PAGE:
Hello from 1066 – Medieval Mosaic
At 10 we left the Pinfold Cottage in Fulford and drove into York for the day. We soon realised that we should have just left the car behind and gone in by bus as it was £8.80 for four hours to park. Still, it had been a bit of an ordeal to find the Nunnery Lane parking and but the car parks all seem to be a similar price. We then realised that it was quite a walk into town, not to worry. Our target for today was the York Minster. It costs £10 each to go in but you do get free entry for a year afterwards. We got there just before the free tour starts so we happily joined the tour as you learn so much more that way. There was a good size group of about 30 and Mike Bradshaw was our guide. I took notes as we went as otherwise, I forget so easily. So much information in a short space of time.
The Cathedral and Metropolitical Church of Saint Peter in York, commonly known as York Minster and is one of the largest of its kind in Northern Europe. There have been several churches on this site since 627, the second was built after a fire in 741. There was a series of Benedictine archbishops, including Saint Oswald of Worcester, Wulfstan and Ealdred, who travelled to Westminster to crown William in 1066. Ealdred died in 1069 and was buried in the church. After the cathedral was damaged during the harrying of the North, Thomas of Bayeux became the first Norman Archbishop and he organised repairs. It was damaged and repaired several times until in 1215 Walter de Gray, a favourite of King John, who was present at the signing of the Magna Carta, was made archbishop and ordered the construction of a Gothic structure. The building, in Tadcaster limestone, took place around the original structure doing one area at a time and continued until the 15th century. Walter has an impressive tomb inside the minster. but never lived to see the final cathedral. Walter also built Bishopthorpe Palace, where he lived. The current Archbishop also lives there. The Wikipedia account of York Minster is well worth a read. There was also a Roman headquarters on the site before the churches, where the administration of the legion and religious ceremonies took place. Constantine was proclaimed Emperor of the Roman Empire here. He tolerated Christianity then became Christian and after his death, it became the religion of the Empire in 306AD.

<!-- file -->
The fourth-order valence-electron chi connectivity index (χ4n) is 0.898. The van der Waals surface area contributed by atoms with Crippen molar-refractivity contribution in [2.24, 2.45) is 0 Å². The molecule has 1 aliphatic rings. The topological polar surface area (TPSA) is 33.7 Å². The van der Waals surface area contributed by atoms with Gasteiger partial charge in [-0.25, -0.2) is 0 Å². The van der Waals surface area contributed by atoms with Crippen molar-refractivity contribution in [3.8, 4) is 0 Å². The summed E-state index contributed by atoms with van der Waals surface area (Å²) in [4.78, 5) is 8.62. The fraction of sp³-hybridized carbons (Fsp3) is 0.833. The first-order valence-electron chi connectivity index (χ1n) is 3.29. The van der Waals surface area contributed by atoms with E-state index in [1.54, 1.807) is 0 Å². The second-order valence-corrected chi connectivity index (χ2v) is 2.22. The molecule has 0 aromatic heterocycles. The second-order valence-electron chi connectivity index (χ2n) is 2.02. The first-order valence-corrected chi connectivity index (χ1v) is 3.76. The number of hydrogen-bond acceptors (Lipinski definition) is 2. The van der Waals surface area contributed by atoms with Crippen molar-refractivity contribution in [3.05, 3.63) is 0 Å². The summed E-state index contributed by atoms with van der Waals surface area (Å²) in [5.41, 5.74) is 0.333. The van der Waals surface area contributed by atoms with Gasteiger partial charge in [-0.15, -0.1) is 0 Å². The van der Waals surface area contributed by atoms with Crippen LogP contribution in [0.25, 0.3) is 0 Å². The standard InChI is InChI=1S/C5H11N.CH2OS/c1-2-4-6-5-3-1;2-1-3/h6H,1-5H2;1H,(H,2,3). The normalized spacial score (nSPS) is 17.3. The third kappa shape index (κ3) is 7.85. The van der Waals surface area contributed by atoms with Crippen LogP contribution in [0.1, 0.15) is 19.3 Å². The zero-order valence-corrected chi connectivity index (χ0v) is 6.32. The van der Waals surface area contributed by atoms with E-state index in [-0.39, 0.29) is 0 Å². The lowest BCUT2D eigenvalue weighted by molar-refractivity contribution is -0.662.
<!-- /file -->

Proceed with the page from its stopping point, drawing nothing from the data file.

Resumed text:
There are 128 stained glass windows in the Minster and many are Medieval Glass. The West window of 1330 is called ‘the heart of Yorkshire’ and depicts Mary and Jesus at the top, below are bible stories, blow that are the apostles and below that the Archibishops. Below this is a modern sculpture of headless characters spelling out ‘Christ is here’ in semaphore. There was a fire in 1840 which took at the roof at the West end as it was made of wood. The carvings across the roof were lost but drawings had been made so that they could be replaced as original except one. This one had previously shown Mary breastfeeding. In Victorian times when the rebuilding took place, this was unacceptable so it now shows Mary bottle feeding. One particularly huge window in the North transept is grisaille glass. This window is made from 100,000 pieces of nearly all grey glass except for one place which is a more recent mend. The older glass in this window dates from 1100 and it is 16 ft high in geometric designs.
The Chapterhouse is where the Dean and the College of 44 Canons meet to discuss and plan, the canons represent all the geographical areas that the cathedral covers. The Chapterhouse has a suspended ceiling instead of having a centre supporting pillar which was built between 1260 and 1280. The first female Church of England Bishop, Libby Lane, was consecrated here in 2015. Oliver Cromwell banned chapter houses and it was nearly sold at that time.
There is only one royal tomb in the cathedral which is Prince William of Hatfield, son of Edward III, who died in 1335. Although depicted as a teenager on the tomb he actually died aged only 5 months.
The tower is 60 metres high and has 275 steps going up to it, making it the highest place in York. The roof with the bells weighed 16,000 tons. It collapsed in 1407 due to the soft soil beneath its foundations. The bells were not replaced as the weight was too much for the structure. The tower was in danger of collapsing again in the 1960s before major structural work was carried out to reinforce its foundations – the space created during these works now houses the cathedral’s Undercroft attraction which is really interesting. The tower is big enough to hold the Statue of Liberty.